Addiction is a chronic, progressive, primary illness with genetic, psycho/social and environmental factors influencing its development and manifestation.
However, when most people think of addiction, they typically think of drugs, alcohol or some other mood-altering substance. Addiction, however, include process or behavioural addiction such as gambling, sex, work, shopping or other behaviours or activities.
People who are addicted cannot control their need for alcohol, drugs, behaviour or activity, even in the face of negative health, social or legal consequences.
No one wants to be an addict but this does not stop people from becoming addicted. It is important to understand that the addictive substance or behaviour is basically a pain killer. It chemically kills physical or emotional pain and alters the mind’s perception of pain. It makes you numb. For this to happen a person must have some underlining trauma, unhappiness, sense of hopelessness or physical pain.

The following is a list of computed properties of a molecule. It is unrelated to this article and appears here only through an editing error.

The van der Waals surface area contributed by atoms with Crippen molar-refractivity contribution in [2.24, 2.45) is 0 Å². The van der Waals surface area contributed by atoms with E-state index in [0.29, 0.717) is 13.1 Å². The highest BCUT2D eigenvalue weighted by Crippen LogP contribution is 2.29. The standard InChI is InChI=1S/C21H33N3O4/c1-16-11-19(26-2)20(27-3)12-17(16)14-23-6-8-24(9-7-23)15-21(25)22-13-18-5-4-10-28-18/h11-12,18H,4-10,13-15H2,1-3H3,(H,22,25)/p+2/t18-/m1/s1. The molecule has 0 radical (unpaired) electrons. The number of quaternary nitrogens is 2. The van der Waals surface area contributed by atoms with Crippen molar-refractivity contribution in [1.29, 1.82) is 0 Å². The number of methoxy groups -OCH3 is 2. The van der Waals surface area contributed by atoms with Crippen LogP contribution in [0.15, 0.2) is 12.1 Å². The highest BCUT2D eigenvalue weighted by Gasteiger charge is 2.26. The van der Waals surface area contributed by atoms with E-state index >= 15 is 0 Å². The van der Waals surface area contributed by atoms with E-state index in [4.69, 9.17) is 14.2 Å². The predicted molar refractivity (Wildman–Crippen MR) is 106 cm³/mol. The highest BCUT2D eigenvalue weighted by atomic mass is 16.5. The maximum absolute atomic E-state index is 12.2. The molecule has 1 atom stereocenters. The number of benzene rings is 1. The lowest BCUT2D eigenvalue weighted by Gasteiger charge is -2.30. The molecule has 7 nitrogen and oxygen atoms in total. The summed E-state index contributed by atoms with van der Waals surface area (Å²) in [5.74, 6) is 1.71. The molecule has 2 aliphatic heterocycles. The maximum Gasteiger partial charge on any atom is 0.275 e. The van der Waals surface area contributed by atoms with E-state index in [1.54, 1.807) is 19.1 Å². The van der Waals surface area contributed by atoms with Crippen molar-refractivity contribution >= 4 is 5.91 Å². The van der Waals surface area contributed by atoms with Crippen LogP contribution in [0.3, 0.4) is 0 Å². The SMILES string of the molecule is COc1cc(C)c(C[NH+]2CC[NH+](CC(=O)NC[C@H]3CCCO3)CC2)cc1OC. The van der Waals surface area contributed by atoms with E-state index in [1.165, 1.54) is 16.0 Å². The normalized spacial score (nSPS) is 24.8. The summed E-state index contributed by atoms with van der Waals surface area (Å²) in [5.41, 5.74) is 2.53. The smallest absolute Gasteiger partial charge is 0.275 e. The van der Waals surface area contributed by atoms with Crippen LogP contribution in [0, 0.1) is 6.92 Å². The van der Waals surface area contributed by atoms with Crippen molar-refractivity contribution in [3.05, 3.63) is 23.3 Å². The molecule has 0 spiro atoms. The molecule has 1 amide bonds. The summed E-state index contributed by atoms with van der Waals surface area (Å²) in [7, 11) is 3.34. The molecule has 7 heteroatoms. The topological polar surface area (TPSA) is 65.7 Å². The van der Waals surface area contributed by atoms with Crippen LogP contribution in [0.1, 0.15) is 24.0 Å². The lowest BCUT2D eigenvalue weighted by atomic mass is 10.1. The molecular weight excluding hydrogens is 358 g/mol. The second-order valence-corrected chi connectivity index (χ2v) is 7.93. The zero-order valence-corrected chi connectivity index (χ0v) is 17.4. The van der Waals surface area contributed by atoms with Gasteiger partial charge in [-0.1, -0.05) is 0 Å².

Addiction grows more serious over time. Substance use disorders travel along a continuum. This progression can be measured by the amount, frequency and context of a person’s substance use. As their illness deepens, addicted persons need more alcohol or other drugs; they may use more often, and use in situations they never imagined when they first began to drink or take drugs. The illness becomes harder to treat and the related health problems, such as an organ disease, become worse.